The counsel for the plaintiff endeavored to support their case, by drawing an analogy between the operation of the statute of limitations and the Act under which they claim. The analogy fails them. The statute of limitations bars the remedy only, and the debtor retains the possession of his property. But the Act under review, not only bars the creditor of his right of recovery, but takes from him his property, transfers it to another and enables that other to recover and own it. The creditor not only loses his property, but by the magic of this Act and without consideration received, it is vested absolutely in anotherit matters not whether that other is the State or its appointee.

Id. at 107.

As I have tried to demonstrate, the statute under consideration here does not transfer property from one party to another. The question of which party has better title is not reached. The statute simply creates a procedural bar to a claim of title contrary to the statutory presumption.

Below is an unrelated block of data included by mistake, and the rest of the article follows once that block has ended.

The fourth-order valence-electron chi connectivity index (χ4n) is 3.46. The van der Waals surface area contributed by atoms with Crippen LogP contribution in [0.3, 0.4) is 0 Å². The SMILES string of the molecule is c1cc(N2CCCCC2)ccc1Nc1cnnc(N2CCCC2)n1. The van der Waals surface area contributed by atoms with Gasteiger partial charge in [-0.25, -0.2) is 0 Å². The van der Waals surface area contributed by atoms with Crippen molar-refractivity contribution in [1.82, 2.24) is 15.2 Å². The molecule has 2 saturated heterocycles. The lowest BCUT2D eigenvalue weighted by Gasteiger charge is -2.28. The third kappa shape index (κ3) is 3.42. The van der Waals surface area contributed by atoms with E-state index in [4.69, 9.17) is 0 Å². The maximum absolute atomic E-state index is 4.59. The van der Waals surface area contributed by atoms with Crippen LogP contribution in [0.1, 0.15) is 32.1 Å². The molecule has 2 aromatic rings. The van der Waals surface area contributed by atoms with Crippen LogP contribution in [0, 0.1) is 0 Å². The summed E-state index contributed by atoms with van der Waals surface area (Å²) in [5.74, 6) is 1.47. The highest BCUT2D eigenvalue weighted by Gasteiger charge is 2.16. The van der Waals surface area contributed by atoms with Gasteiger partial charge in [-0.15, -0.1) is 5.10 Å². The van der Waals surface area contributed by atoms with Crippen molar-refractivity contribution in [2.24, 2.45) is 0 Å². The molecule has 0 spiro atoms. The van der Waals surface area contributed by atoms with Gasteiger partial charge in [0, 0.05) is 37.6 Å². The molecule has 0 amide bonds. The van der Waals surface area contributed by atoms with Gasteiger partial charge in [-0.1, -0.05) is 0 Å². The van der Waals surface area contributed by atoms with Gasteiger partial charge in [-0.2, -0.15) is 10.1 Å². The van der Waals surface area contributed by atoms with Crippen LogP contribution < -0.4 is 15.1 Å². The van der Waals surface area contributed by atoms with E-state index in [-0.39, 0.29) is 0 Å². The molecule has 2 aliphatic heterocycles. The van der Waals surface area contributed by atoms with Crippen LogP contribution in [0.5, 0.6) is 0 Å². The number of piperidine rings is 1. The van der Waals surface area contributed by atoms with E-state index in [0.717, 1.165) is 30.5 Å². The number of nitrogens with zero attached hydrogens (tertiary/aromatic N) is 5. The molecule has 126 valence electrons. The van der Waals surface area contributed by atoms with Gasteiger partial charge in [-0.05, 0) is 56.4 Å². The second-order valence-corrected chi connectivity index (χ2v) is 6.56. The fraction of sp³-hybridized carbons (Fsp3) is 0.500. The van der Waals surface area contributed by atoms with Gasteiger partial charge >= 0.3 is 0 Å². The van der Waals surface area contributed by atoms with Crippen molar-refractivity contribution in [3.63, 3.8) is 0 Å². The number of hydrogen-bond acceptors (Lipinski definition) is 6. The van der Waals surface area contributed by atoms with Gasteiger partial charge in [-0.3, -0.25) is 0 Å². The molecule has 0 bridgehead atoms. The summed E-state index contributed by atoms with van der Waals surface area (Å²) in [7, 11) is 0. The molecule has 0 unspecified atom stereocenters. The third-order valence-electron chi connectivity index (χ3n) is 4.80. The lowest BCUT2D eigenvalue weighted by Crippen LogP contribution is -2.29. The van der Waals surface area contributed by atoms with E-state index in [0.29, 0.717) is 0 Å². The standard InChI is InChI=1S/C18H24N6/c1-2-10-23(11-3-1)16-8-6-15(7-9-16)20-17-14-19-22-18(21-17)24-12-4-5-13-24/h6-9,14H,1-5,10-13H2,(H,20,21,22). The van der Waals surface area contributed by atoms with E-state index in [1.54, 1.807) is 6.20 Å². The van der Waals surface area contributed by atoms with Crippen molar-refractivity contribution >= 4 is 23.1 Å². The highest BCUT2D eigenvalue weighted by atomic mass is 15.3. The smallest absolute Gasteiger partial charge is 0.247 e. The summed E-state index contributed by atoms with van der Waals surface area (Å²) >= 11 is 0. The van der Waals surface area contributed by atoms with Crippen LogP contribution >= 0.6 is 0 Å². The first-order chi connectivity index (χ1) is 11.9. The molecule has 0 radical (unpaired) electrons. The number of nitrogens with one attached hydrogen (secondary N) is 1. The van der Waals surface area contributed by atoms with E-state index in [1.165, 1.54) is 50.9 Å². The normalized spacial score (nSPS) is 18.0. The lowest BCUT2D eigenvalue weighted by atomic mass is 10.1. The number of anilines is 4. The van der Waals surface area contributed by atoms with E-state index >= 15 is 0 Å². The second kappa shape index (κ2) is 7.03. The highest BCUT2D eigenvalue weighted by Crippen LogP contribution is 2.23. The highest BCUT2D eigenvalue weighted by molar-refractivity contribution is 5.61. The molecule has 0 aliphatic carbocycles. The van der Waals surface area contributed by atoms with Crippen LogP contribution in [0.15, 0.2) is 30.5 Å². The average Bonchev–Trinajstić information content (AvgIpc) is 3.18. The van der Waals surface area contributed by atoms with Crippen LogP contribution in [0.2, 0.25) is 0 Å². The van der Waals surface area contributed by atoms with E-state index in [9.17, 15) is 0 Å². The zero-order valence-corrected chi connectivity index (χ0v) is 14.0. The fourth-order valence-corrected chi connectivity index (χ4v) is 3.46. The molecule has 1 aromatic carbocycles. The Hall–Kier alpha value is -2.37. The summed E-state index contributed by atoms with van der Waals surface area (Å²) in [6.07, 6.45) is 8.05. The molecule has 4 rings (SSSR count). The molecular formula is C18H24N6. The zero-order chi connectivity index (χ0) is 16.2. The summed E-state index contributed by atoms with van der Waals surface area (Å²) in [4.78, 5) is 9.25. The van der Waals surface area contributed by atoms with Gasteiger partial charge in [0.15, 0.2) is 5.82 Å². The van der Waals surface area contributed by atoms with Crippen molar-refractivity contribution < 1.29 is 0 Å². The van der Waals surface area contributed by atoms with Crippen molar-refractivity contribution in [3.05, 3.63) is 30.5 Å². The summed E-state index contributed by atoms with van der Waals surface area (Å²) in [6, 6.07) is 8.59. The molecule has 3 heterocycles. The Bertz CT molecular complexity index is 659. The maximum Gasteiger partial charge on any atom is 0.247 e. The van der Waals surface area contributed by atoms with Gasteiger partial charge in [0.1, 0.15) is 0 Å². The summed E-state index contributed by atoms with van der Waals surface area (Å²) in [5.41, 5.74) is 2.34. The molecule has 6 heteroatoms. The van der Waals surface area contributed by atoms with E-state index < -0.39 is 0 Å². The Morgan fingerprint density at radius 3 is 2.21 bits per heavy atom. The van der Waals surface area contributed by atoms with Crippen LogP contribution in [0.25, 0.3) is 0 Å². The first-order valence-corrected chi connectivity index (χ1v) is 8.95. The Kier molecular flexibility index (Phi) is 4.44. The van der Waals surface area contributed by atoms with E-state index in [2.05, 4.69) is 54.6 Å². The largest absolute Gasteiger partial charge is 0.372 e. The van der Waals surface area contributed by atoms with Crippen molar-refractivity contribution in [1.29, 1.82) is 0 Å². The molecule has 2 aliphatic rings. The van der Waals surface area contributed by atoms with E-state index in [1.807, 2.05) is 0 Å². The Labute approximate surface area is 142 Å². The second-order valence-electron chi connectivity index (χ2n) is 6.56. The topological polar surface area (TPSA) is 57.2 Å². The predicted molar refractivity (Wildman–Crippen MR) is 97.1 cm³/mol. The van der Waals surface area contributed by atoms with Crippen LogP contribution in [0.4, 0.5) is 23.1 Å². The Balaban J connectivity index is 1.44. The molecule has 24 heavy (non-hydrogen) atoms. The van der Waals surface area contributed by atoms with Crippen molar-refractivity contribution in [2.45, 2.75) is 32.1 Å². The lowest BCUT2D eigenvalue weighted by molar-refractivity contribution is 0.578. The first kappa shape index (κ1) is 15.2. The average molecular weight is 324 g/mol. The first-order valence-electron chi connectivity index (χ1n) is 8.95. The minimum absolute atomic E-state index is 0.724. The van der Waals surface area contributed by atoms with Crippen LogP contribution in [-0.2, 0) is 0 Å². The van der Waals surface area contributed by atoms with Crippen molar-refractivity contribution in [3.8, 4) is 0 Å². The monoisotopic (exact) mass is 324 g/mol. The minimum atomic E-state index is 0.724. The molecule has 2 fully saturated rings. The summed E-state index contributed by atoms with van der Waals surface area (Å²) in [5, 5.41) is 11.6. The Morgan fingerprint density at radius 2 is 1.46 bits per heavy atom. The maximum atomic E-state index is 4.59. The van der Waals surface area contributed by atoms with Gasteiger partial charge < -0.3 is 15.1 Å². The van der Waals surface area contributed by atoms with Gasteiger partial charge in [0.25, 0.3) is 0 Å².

The trial court properly entered summary judgment for plaintiffs. I vote, therefore, to reverse the Court of Appeals, which reversed the trial court, and to reinstate the judgment of the trial court.

MEYER, J., joins in this dissenting opinion.

NOTES

[1] McDonald's states in its brief, "Plaintiff owns the property at issue. There is no evidence that Craven intended to retain ownership of the fee underneath the railroad easement when it conveyed all of the property adjacent to the railroad.... Plaintiff is the successor to the adjacent landowner to whom Craven conveyed the property."

[2] Defendants claim that the description of the property in McDonald's record title does not include the property underlying the easement and that this issue was settled in Matter of Craven Holding Corporation, No. 88CVS713, Superior Court, Craven County, by order dated 3 November 1989, from which no appeal was taken. I do not read the order as settling this issue. The order simply extinguishes Craven's interest in the property and concludes that this interest, whatever it was, had been transferred to defendants successor in title. In any event, to the extent this order might purport to resolve the issue of record title as between defendants and McDonald's, McDonald's is not bound by the order since it was not a party to the litigation.